Eugene V. Rostow, 89, a lawyer and influential law school dean who also played an important role in and out of government as a shaper of national policy on issues of war and peace, nuclear weapons and Vietnam, died yesterday in Alexandria.
A son, Nicholas Rostow, said that his father died of congestive heart failure at the Sunrise assisted-living facility.
Through World War II and the Cold War that followed, Mr. Rostow was regarded as standing in the front rank of the corps of brilliant intellectuals who moved between the nation's universities -- law schools in particular -- and government service.
At Yale University, he was regarded as one of the law school's great deans, serving from 1955 until 1965 and credited with revamping the curriculum and helping the institution reach the prominent position it enjoys today.
At the same time, although he did not seek out office in Washington, according to another son, Victor Rostow, "he would want to be remembered as someone who was always available to serve his country." A Democrat who believed in a strong defense and firmness in foreign affairs, he knew his share of controversy.
An adviser to the State Department in the early 1940s and again in the early 1960s, he became No. 3 official in the State Department as undersecretary for political affairs in 1966, when the nation's involvement in Vietnam was deepening under President Lyndon B. Johnson. During the early part of President Ronald Reagan's administration, he served for a turbulent period as head of the Arms Control and Disarmament Agency.
"He always said, 'You never refuse your president,' and he was always proud" of his years in government service, Victor Rostow said.
The son said his father helped define the nation's obligations in Vietnam.
"I think he saw our treaty obligations as the fundamental principle," Victor Rostow said. "Beyond that, he also believed that if we could establish a breathing space for South Vietnam that they would govern themselves in a manner that would be a good deal more pleasant and effective for the people of Vietnam than what transpired."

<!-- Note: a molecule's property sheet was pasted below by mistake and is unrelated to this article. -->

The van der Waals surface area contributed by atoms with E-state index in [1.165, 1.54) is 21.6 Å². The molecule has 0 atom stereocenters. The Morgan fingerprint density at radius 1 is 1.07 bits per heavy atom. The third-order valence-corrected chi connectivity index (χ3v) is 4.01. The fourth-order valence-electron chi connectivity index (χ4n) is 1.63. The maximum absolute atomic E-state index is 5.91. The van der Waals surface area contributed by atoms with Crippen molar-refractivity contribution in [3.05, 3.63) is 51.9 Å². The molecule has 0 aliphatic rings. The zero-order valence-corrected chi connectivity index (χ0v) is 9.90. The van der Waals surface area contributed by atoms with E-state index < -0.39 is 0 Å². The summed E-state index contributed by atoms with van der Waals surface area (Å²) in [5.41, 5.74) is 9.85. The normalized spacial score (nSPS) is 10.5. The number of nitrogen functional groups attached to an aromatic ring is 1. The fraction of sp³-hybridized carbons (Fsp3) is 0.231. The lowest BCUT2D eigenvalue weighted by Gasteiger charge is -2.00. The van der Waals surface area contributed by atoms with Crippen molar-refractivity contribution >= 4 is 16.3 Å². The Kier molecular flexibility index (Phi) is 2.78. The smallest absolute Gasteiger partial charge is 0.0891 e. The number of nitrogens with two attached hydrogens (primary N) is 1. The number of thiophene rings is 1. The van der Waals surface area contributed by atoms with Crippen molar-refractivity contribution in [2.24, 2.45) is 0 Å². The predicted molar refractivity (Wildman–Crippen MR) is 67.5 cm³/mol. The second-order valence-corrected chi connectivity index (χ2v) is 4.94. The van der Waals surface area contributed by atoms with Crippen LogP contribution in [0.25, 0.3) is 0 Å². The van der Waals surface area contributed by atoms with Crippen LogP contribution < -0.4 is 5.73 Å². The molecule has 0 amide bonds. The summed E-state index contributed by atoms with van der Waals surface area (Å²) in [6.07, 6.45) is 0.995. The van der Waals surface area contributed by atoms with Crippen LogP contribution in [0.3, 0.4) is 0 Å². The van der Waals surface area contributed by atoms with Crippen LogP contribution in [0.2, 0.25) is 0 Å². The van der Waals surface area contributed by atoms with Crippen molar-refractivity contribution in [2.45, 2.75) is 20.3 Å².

In the 1970s and 1980s, through his writing and speeches and as a leader of the Committee on the Present Danger, Mr. Rostow contributed to the national debate over foreign and nuclear policy. Known as a neoconservative, he accepted a Reagan administration offer early in 1981 to head the arms control agency.
Infighting between the administration and congressional hard-liners appeared to erode his support, and after about two years, he was dismissed. At the time, he was described in an editorial in The Washington Post as someone who brought to the capital "a strong, defense-minded conservatism."
The same piece also viewed him as a "somewhat old-fashioned spokesman for international rectitude."
Washington lawyer Paul Stevens, former chairman of the American Bar Association's standing committee on law and national security, recalled Mr. Rostow as someone who tried to call attention in the late 1970s and early 1980s to a need to rebuild the nation's defenses and to take a strong stand against what was then Soviet-led communism.
The ABA committee presented Mr. Rostow with an award for his "extraordinary contributions," Stevens said.
Stevens added that Mr. Rostow was admired by both Democrats and Republicans "not only for his brilliance," but also for his principles and integrity.